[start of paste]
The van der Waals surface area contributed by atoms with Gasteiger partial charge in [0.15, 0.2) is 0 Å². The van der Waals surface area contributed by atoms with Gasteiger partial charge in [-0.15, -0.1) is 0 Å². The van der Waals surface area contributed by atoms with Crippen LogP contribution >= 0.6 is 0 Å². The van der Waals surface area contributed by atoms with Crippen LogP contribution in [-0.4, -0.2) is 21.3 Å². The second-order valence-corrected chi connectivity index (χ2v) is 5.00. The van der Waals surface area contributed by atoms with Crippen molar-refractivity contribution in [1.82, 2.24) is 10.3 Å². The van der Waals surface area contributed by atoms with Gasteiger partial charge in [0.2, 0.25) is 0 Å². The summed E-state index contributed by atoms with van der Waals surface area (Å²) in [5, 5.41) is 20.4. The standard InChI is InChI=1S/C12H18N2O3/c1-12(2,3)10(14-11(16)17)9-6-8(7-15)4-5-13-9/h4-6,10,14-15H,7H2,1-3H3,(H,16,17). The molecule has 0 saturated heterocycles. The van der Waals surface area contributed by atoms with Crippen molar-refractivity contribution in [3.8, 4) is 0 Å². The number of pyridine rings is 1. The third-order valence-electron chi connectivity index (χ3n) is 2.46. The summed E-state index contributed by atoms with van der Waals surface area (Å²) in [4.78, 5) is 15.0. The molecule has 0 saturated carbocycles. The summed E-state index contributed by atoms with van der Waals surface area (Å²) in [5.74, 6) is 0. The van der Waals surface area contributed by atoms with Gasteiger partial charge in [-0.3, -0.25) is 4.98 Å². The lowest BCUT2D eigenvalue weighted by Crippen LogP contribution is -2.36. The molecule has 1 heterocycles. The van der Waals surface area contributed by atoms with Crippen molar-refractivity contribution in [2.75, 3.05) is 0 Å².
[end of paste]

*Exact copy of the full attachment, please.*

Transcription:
The van der Waals surface area contributed by atoms with Gasteiger partial charge in [0.15, 0.2) is 0 Å². The van der Waals surface area contributed by atoms with Gasteiger partial charge in [-0.15, -0.1) is 0 Å². The van der Waals surface area contributed by atoms with Crippen LogP contribution >= 0.6 is 0 Å². The van der Waals surface area contributed by atoms with Crippen LogP contribution in [-0.4, -0.2) is 21.3 Å². The second-order valence-corrected chi connectivity index (χ2v) is 5.00. The van der Waals surface area contributed by atoms with Crippen molar-refractivity contribution in [1.82, 2.24) is 10.3 Å². The van der Waals surface area contributed by atoms with Gasteiger partial charge in [0.2, 0.25) is 0 Å². The summed E-state index contributed by atoms with van der Waals surface area (Å²) in [5, 5.41) is 20.4. The standard InChI is InChI=1S/C12H18N2O3/c1-12(2,3)10(14-11(16)17)9-6-8(7-15)4-5-13-9/h4-6,10,14-15H,7H2,1-3H3,(H,16,17). The molecule has 0 saturated heterocycles. The van der Waals surface area contributed by atoms with Crippen molar-refractivity contribution in [3.8, 4) is 0 Å². The number of pyridine rings is 1. The third-order valence-electron chi connectivity index (χ3n) is 2.46. The summed E-state index contributed by atoms with van der Waals surface area (Å²) in [4.78, 5) is 15.0. The molecule has 0 saturated carbocycles. The summed E-state index contributed by atoms with van der Waals surface area (Å²) in [5.74, 6) is 0. The van der Waals surface area contributed by atoms with Gasteiger partial charge in [-0.3, -0.25) is 4.98 Å². The lowest BCUT2D eigenvalue weighted by Crippen LogP contribution is -2.36. The molecule has 1 heterocycles. The van der Waals surface area contributed by atoms with Crippen molar-refractivity contribution in [2.75, 3.05) is 0 Å².